Spring is here, which means it’s time to revamp your garden. It’s time to live surrounded by flowers of all shapes, sizes, and colors, assortments of fruits and vegetables, maybe even a new tree or bush for your front yard. No matter what it is you’re planting this year, there are a few essential steps to make them grow to be more beautiful, or delicious, than ever.
- Clean Out the Garden
It’s time to clean your garden and remove all the debris (leaves, leftover snow, etc). Get rid of weeds, making sure that you get the roots so they won’t grow back. This is also a good time to sharpen your garden tools, if needed, because you’re going to require them for plant maintenance and soil care.
- Revitalize the Soil
Add organic material like compost or manure can add moisture, which is beneficial to your garden because your soil is likely dried out and packed after winter. You might need to test the soil to see what nutrients it needs, so you give it the right mixture. You might also need to add more fertilizer to increase the health of the soil and increase the life of your plants.
- Trim Old Plants
Pruning plants that survived the winter will ensure that they’ll grow again in the spring. Make sure to wait until mid-April or even May in case there’s an unexpected freeze. Blooming plants should be pruned right after they bloom to avoid cutting off future flowers. Summer plants should be pruned in early spring.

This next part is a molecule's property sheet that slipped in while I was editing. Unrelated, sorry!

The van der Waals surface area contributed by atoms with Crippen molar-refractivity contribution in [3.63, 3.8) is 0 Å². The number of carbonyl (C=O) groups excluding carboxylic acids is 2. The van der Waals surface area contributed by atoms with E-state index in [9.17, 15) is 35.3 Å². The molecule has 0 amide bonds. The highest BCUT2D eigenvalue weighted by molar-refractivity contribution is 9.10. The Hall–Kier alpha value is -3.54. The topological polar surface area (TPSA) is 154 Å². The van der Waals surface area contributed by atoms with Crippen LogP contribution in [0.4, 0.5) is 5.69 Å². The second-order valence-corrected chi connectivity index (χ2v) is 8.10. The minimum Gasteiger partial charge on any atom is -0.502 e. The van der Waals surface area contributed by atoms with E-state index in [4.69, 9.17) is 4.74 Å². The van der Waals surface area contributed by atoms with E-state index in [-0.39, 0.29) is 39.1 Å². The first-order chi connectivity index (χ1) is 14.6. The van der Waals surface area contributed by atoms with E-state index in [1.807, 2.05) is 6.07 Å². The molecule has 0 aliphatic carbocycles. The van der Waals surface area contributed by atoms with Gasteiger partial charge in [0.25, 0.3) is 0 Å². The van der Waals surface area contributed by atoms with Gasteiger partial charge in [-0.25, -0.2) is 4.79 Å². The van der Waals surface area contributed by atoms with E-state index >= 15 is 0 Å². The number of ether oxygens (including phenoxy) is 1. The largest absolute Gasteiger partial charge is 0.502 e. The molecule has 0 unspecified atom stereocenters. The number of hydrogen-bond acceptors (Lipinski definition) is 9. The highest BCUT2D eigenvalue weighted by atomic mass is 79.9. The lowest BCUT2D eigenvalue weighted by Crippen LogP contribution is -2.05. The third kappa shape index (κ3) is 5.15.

- Add Mulch
You should think about adding mulch to your flower beds and garden in addition to fertilizers and organic materials. One to three inches of mulch helps to prevent weeds and diseases, while also keeping the moisture in the garden and maintaining the temperature. The rule of thumb is to keep the mulch a few inches from the plant stems to prevent roots from rotting.
- Plant New Flowers and Shrubs
Once you’ve gotten the garden in shape and handled all of the old plants, it’s time to turn your attention to new plants. Some recommendations for good spring plants include:
- Vegetables like lettuce, peas and arugula
- Transplanting tomato plants from indoor pots to outside
Leaning towards perennials can be more cost-effective and less time-consuming than annuals. You should lean towards planting more perennials rather than annuals, because annuals have to be replaced every year where ass perennials can last up to 3 years and can typically survive a few surprise winter frosts even while in bloom.
What to Do for the Rest of Spring?
Once your spring garden is up and running again, it’s important to keep in mind that the work is not quite done. It will need some care so it stays colorful and beautiful throughout the season. Here are some quick tips for garden maintenance throughout the rest of the season:
- Consider new flower beds.
- Plant some hardy annuals.
- Transplant seeds.
- Deadhead and remove bulbs.
- Keep up on weeding.
- Prune flowering shrubs.